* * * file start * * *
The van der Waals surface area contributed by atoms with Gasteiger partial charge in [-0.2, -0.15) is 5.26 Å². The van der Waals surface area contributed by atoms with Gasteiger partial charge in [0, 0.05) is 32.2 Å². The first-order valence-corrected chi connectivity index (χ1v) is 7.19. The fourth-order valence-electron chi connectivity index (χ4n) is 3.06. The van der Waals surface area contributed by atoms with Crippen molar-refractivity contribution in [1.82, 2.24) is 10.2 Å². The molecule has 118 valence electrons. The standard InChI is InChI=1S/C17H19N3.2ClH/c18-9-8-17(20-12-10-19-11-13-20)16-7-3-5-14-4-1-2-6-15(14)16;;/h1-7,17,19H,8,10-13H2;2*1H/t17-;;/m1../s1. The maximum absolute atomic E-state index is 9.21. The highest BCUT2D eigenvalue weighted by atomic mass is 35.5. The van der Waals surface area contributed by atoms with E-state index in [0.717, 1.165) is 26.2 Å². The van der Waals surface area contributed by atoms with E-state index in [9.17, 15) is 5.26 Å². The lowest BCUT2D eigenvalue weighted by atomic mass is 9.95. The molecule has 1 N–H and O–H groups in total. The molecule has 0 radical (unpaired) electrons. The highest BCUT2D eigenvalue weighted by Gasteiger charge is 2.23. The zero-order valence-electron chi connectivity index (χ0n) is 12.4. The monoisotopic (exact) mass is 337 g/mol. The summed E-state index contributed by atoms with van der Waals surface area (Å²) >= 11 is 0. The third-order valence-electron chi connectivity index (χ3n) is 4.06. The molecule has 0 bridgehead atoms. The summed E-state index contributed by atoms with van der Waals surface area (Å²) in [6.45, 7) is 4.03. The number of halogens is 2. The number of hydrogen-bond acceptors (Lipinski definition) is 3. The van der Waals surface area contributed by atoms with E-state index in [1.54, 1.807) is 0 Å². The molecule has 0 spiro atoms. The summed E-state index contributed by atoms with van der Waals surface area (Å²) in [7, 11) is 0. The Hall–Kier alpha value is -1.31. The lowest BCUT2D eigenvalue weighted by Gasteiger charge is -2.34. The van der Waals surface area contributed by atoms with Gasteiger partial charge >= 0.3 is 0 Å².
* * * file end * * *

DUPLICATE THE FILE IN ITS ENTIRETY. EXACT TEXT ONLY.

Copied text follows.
The van der Waals surface area contributed by atoms with Gasteiger partial charge in [-0.2, -0.15) is 5.26 Å². The van der Waals surface area contributed by atoms with Gasteiger partial charge in [0, 0.05) is 32.2 Å². The first-order valence-corrected chi connectivity index (χ1v) is 7.19. The fourth-order valence-electron chi connectivity index (χ4n) is 3.06. The van der Waals surface area contributed by atoms with Crippen molar-refractivity contribution in [1.82, 2.24) is 10.2 Å². The molecule has 118 valence electrons. The standard InChI is InChI=1S/C17H19N3.2ClH/c18-9-8-17(20-12-10-19-11-13-20)16-7-3-5-14-4-1-2-6-15(14)16;;/h1-7,17,19H,8,10-13H2;2*1H/t17-;;/m1../s1. The maximum absolute atomic E-state index is 9.21. The highest BCUT2D eigenvalue weighted by atomic mass is 35.5. The van der Waals surface area contributed by atoms with E-state index in [0.717, 1.165) is 26.2 Å². The van der Waals surface area contributed by atoms with E-state index in [9.17, 15) is 5.26 Å². The lowest BCUT2D eigenvalue weighted by atomic mass is 9.95. The molecule has 1 N–H and O–H groups in total. The molecule has 0 radical (unpaired) electrons. The highest BCUT2D eigenvalue weighted by Gasteiger charge is 2.23. The zero-order valence-electron chi connectivity index (χ0n) is 12.4. The monoisotopic (exact) mass is 337 g/mol. The summed E-state index contributed by atoms with van der Waals surface area (Å²) >= 11 is 0. The third-order valence-electron chi connectivity index (χ3n) is 4.06. The molecule has 0 bridgehead atoms. The summed E-state index contributed by atoms with van der Waals surface area (Å²) in [6.45, 7) is 4.03. The number of halogens is 2. The number of hydrogen-bond acceptors (Lipinski definition) is 3. The van der Waals surface area contributed by atoms with E-state index in [1.54, 1.807) is 0 Å². The molecule has 0 spiro atoms. The summed E-state index contributed by atoms with van der Waals surface area (Å²) in [7, 11) is 0. The Hall–Kier alpha value is -1.31. The lowest BCUT2D eigenvalue weighted by Gasteiger charge is -2.34. The van der Waals surface area contributed by atoms with Gasteiger partial charge >= 0.3 is 0 Å².